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Bell's Palsy a common condition, usually treatable

Dr. Sandra Ruby is a neurologist at Carroll Health Group Neurology.
Dr. Sandra Ruby is a neurologist at Carroll Health Group Neurology. (Carroll Hospital Center)

Bell's palsy is often mistaken for a stroke, but it's usually a lot less scary. The condition, a form of temporary facial paralysis, is a common affliction that usually resolves itself over time. In a July interview with Vanity Fair, actress Angelina Jolie revealed that she recently suffered from the malady and recovered with the help of acupuncture, though some experts say there isn't enough evidence that it works to recommend it as a treatment. Dr. Sandra Ruby, a neurologist at Carroll Health Group Neurology, says anyone with symptoms should seek medical attention to rule out more serious conditions, get a proper diagnosis, and understand treatment options.

What is Bell's palsy and who typically gets it?

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Bell's palsy indicates facial weakness, usually only on one side of the face due to damage or dysfunction of the facial nerve, one of the cranial nerves of the body. Most common causes include idiopathic (unknown), infection, pregnancy, diabetes. Bell's palsy can occur in children or adults and is relatively common.

What are the symptoms and how fast do they come on?

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Bell's palsy usually causes facial weakness with difficulty raising the eyebrow, closing the eye, or smiling on the affected side. It is usually unilateral (one side of the face) but can be bilateral (both sides). Some patients notice ear pain before the onset of facial weakness. Bell's palsy can be associated with loss of taste sensation on the affected side of the tongue. There is no weakness in the arm or leg and no numbness on exam, as can be seen in a diagnosis of stroke. Onset of symptoms is usually over one to two days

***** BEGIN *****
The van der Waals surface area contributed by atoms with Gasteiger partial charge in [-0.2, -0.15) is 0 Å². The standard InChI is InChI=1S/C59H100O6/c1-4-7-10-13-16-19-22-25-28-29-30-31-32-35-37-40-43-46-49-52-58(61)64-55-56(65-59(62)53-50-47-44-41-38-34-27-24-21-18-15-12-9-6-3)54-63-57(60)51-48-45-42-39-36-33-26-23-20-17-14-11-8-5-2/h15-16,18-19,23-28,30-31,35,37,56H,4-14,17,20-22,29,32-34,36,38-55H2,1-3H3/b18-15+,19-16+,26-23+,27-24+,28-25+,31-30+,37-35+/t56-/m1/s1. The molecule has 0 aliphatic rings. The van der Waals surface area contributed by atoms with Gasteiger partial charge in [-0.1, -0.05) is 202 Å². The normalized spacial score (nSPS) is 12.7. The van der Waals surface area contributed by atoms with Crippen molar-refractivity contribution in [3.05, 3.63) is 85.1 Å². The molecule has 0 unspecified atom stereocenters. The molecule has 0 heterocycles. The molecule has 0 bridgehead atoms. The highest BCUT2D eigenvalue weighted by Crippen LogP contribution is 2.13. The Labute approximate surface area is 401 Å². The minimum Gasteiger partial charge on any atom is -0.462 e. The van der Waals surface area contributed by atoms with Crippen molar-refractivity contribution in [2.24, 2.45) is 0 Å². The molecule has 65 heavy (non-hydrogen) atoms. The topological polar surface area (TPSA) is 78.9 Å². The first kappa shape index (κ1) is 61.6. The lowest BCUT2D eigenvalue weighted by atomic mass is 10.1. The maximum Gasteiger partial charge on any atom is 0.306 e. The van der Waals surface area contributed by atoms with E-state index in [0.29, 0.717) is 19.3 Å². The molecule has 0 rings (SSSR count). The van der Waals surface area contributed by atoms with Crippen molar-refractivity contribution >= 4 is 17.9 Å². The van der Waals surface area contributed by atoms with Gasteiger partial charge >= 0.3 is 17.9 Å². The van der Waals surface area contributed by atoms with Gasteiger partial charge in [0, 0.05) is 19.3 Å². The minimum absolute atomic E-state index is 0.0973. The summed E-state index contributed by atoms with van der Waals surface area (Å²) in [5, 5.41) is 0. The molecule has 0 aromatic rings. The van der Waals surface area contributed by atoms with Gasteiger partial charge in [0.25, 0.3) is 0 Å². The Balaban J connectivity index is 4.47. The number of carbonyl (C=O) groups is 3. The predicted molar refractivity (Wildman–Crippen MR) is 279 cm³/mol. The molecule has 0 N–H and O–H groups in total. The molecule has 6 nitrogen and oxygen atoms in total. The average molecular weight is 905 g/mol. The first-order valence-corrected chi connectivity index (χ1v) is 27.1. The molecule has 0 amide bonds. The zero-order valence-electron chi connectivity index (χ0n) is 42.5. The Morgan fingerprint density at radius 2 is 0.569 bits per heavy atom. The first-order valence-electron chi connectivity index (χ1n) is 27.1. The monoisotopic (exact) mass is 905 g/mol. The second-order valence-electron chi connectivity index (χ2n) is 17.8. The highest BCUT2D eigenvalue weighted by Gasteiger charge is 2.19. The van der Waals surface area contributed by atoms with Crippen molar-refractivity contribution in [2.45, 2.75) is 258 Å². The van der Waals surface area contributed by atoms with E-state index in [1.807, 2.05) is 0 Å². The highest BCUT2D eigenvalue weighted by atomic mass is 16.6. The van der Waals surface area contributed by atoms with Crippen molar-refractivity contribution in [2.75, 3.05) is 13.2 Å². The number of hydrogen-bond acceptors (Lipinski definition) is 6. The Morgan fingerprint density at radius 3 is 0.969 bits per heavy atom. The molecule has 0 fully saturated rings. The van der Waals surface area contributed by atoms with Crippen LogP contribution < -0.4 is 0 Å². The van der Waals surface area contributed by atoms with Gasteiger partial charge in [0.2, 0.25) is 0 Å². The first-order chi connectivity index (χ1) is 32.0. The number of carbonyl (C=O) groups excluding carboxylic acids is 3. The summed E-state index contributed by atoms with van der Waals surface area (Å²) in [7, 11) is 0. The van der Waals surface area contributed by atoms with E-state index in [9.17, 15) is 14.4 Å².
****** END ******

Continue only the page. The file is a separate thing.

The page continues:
Is medical treatment necessary, or only to rule out something more serious?

Medical evaluation is needed for Bell's palsy to make the diagnosis and to rule out other causes of facial weakness such as stroke. Once the diagnosis of Bell's palsy is made, I would recommend a Lyme test for individuals living in Lyme-endemic areas to rule out Lyme disease, which is a frequent cause of Bell's palsy. Sometimes other testing is needed to rule out more serious conditions, such as imaging studies and a spinal tap. Treatment usually involves oral steroids, sometimes antiviral medications. As Bell's palsy affects the ability to close one's eye, many patients require eye lubricant and covering the eye at night to prevent drying of the eye with ophthalmology follow up.

How long does it typically take to recover, and do most people fully recover?

Most patients do recover from Bell's palsy. The majority of patients begin noticing recovery within the first month, but it can take up to six months for recovery from Bell's palsy. Unfortunately, not all patients reach full recovery of facial function. Usually the severity of the initial weakness is associated with prognosis for recovery, with more severe initial weakness associated with less chance for recovery. In addition, no improvement in facial weakness at one month is associated with less chance of recovery. Sometimes electrodiagnostic testing is used to help give prognosis for recovery.

Can it strike more than once?

Yes, Bell's palsy can recur but usually only once and only in about 7 percent of cases.

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